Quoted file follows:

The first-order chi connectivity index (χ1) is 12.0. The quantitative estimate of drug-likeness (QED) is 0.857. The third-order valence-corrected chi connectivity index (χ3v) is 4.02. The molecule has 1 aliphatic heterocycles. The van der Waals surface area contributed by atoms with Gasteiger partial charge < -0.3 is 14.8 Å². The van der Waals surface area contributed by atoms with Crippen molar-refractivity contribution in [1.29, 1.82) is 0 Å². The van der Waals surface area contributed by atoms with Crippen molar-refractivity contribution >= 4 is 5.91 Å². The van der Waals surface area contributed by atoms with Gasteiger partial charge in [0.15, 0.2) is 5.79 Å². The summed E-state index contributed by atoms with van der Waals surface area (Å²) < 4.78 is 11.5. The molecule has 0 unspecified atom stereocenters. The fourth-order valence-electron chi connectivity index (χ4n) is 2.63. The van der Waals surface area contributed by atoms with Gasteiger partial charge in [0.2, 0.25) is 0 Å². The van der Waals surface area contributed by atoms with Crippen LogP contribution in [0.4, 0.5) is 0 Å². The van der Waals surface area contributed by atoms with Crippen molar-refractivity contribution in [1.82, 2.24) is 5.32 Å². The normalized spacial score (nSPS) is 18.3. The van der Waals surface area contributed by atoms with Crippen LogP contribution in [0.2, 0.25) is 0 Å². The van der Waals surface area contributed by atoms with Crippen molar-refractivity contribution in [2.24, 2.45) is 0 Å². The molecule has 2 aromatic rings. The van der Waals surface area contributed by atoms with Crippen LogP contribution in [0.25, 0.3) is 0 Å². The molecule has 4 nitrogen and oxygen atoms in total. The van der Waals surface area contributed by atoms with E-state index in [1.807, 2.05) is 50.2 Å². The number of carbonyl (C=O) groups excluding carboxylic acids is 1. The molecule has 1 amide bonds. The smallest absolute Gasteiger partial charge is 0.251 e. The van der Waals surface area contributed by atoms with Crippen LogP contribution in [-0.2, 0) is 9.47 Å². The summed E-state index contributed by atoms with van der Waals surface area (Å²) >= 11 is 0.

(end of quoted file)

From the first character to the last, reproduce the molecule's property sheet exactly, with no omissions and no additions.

The first-order chi connectivity index (χ1) is 12.0. The quantitative estimate of drug-likeness (QED) is 0.857. The third-order valence-corrected chi connectivity index (χ3v) is 4.02. The molecule has 1 aliphatic heterocycles. The van der Waals surface area contributed by atoms with Gasteiger partial charge < -0.3 is 14.8 Å². The van der Waals surface area contributed by atoms with Crippen molar-refractivity contribution in [1.29, 1.82) is 0 Å². The van der Waals surface area contributed by atoms with Crippen molar-refractivity contribution >= 4 is 5.91 Å². The van der Waals surface area contributed by atoms with Gasteiger partial charge in [0.15, 0.2) is 5.79 Å². The summed E-state index contributed by atoms with van der Waals surface area (Å²) < 4.78 is 11.5. The molecule has 0 unspecified atom stereocenters. The fourth-order valence-electron chi connectivity index (χ4n) is 2.63. The van der Waals surface area contributed by atoms with Gasteiger partial charge in [0.2, 0.25) is 0 Å². The van der Waals surface area contributed by atoms with Crippen LogP contribution in [0.4, 0.5) is 0 Å². The van der Waals surface area contributed by atoms with Crippen molar-refractivity contribution in [1.82, 2.24) is 5.32 Å². The normalized spacial score (nSPS) is 18.3. The van der Waals surface area contributed by atoms with Crippen LogP contribution in [0.2, 0.25) is 0 Å². The van der Waals surface area contributed by atoms with Crippen molar-refractivity contribution in [2.24, 2.45) is 0 Å². The molecule has 2 aromatic rings. The van der Waals surface area contributed by atoms with Crippen LogP contribution in [0.25, 0.3) is 0 Å². The molecule has 4 nitrogen and oxygen atoms in total. The van der Waals surface area contributed by atoms with E-state index in [1.807, 2.05) is 50.2 Å². The number of carbonyl (C=O) groups excluding carboxylic acids is 1. The molecule has 1 amide bonds. The smallest absolute Gasteiger partial charge is 0.251 e. The van der Waals surface area contributed by atoms with Crippen LogP contribution in [-0.2, 0) is 9.47 Å². The summed E-state index contributed by atoms with van der Waals surface area (Å²) >= 11 is 0.